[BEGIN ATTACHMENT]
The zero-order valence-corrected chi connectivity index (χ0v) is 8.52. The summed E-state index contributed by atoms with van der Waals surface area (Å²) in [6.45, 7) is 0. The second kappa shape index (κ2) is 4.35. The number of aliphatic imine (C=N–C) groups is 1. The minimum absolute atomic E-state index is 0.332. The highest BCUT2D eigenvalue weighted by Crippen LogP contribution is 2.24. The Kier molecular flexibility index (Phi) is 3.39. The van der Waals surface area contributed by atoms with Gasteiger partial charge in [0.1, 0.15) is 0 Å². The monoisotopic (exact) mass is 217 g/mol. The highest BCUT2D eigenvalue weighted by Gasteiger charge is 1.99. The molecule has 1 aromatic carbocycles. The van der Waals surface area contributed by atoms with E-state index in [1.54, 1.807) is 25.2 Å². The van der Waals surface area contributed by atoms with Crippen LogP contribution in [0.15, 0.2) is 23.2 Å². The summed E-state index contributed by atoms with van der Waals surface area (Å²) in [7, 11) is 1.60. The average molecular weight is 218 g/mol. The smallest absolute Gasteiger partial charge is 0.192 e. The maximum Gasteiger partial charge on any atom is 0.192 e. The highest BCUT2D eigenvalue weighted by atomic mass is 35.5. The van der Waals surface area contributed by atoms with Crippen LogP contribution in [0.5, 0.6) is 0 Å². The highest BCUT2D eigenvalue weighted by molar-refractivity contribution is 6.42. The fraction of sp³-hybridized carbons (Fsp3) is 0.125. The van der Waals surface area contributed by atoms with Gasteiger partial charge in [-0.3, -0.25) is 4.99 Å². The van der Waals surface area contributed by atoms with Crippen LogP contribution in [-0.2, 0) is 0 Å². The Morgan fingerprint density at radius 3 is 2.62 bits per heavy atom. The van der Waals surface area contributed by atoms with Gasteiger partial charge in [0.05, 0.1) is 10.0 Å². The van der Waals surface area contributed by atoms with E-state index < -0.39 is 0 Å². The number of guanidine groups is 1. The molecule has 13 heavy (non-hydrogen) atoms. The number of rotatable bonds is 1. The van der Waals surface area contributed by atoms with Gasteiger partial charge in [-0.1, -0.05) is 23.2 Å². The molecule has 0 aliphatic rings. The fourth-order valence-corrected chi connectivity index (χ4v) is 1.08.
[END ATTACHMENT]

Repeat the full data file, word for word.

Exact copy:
The zero-order valence-corrected chi connectivity index (χ0v) is 8.52. The summed E-state index contributed by atoms with van der Waals surface area (Å²) in [6.45, 7) is 0. The second kappa shape index (κ2) is 4.35. The number of aliphatic imine (C=N–C) groups is 1. The minimum absolute atomic E-state index is 0.332. The highest BCUT2D eigenvalue weighted by Crippen LogP contribution is 2.24. The Kier molecular flexibility index (Phi) is 3.39. The van der Waals surface area contributed by atoms with Gasteiger partial charge in [0.1, 0.15) is 0 Å². The monoisotopic (exact) mass is 217 g/mol. The highest BCUT2D eigenvalue weighted by Gasteiger charge is 1.99. The molecule has 1 aromatic carbocycles. The van der Waals surface area contributed by atoms with E-state index in [1.54, 1.807) is 25.2 Å². The van der Waals surface area contributed by atoms with Crippen LogP contribution in [0.15, 0.2) is 23.2 Å². The summed E-state index contributed by atoms with van der Waals surface area (Å²) in [7, 11) is 1.60. The average molecular weight is 218 g/mol. The smallest absolute Gasteiger partial charge is 0.192 e. The maximum Gasteiger partial charge on any atom is 0.192 e. The highest BCUT2D eigenvalue weighted by atomic mass is 35.5. The van der Waals surface area contributed by atoms with Crippen LogP contribution in [0.5, 0.6) is 0 Å². The highest BCUT2D eigenvalue weighted by molar-refractivity contribution is 6.42. The fraction of sp³-hybridized carbons (Fsp3) is 0.125. The van der Waals surface area contributed by atoms with Gasteiger partial charge in [-0.3, -0.25) is 4.99 Å². The van der Waals surface area contributed by atoms with Crippen LogP contribution in [-0.2, 0) is 0 Å². The Morgan fingerprint density at radius 3 is 2.62 bits per heavy atom. The van der Waals surface area contributed by atoms with Gasteiger partial charge in [0.05, 0.1) is 10.0 Å². The van der Waals surface area contributed by atoms with E-state index < -0.39 is 0 Å². The number of guanidine groups is 1. The molecule has 13 heavy (non-hydrogen) atoms. The number of rotatable bonds is 1. The van der Waals surface area contributed by atoms with Gasteiger partial charge in [-0.1, -0.05) is 23.2 Å². The molecule has 0 aliphatic rings. The fourth-order valence-corrected chi connectivity index (χ4v) is 1.08.